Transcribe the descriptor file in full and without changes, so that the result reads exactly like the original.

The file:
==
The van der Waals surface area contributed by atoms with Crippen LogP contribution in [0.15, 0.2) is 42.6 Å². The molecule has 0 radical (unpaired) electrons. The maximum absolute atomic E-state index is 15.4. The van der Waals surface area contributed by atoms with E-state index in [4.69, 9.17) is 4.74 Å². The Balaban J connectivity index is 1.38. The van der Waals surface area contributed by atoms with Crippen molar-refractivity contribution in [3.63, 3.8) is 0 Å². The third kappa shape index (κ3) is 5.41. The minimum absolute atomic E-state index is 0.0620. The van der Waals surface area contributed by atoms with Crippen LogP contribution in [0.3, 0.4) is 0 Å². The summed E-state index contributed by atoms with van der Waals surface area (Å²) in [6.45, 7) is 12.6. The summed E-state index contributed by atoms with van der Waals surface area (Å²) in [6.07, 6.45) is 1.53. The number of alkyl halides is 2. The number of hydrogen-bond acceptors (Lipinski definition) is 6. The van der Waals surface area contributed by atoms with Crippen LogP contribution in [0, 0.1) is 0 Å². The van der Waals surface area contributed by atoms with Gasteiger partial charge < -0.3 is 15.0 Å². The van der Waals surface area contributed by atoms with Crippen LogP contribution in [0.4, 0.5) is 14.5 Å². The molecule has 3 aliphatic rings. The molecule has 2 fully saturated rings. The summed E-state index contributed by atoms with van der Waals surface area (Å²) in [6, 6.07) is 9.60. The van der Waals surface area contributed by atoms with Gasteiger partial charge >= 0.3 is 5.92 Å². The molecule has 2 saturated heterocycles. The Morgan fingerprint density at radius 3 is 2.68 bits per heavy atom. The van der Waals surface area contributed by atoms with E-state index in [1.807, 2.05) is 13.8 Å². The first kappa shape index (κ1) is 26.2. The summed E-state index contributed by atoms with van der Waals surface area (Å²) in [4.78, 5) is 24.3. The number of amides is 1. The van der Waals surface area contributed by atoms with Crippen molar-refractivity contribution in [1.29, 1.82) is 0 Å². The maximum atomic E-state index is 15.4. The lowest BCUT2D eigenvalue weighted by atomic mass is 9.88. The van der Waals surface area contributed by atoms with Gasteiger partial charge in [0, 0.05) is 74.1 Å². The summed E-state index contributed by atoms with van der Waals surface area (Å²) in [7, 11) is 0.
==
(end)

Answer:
The van der Waals surface area contributed by atoms with Crippen LogP contribution in [0.15, 0.2) is 42.6 Å². The molecule has 0 radical (unpaired) electrons. The maximum absolute atomic E-state index is 15.4. The van der Waals surface area contributed by atoms with E-state index in [4.69, 9.17) is 4.74 Å². The Balaban J connectivity index is 1.38. The van der Waals surface area contributed by atoms with Crippen molar-refractivity contribution in [3.63, 3.8) is 0 Å². The third kappa shape index (κ3) is 5.41. The minimum absolute atomic E-state index is 0.0620. The van der Waals surface area contributed by atoms with Crippen LogP contribution in [0.3, 0.4) is 0 Å². The summed E-state index contributed by atoms with van der Waals surface area (Å²) in [6.45, 7) is 12.6. The summed E-state index contributed by atoms with van der Waals surface area (Å²) in [6.07, 6.45) is 1.53. The number of alkyl halides is 2. The number of hydrogen-bond acceptors (Lipinski definition) is 6. The van der Waals surface area contributed by atoms with Crippen LogP contribution in [0, 0.1) is 0 Å². The van der Waals surface area contributed by atoms with Gasteiger partial charge < -0.3 is 15.0 Å². The van der Waals surface area contributed by atoms with Crippen LogP contribution in [0.4, 0.5) is 14.5 Å². The molecule has 3 aliphatic rings. The molecule has 2 fully saturated rings. The summed E-state index contributed by atoms with van der Waals surface area (Å²) in [6, 6.07) is 9.60. The van der Waals surface area contributed by atoms with Gasteiger partial charge >= 0.3 is 5.92 Å². The molecule has 2 saturated heterocycles. The Morgan fingerprint density at radius 3 is 2.68 bits per heavy atom. The van der Waals surface area contributed by atoms with E-state index in [1.807, 2.05) is 13.8 Å². The first kappa shape index (κ1) is 26.2. The summed E-state index contributed by atoms with van der Waals surface area (Å²) in [4.78, 5) is 24.3. The number of amides is 1. The van der Waals surface area contributed by atoms with Crippen molar-refractivity contribution in [1.29, 1.82) is 0 Å². The maximum atomic E-state index is 15.4. The lowest BCUT2D eigenvalue weighted by atomic mass is 9.88. The van der Waals surface area contributed by atoms with Gasteiger partial charge in [0, 0.05) is 74.1 Å². The summed E-state index contributed by atoms with van der Waals surface area (Å²) in [7, 11) is 0.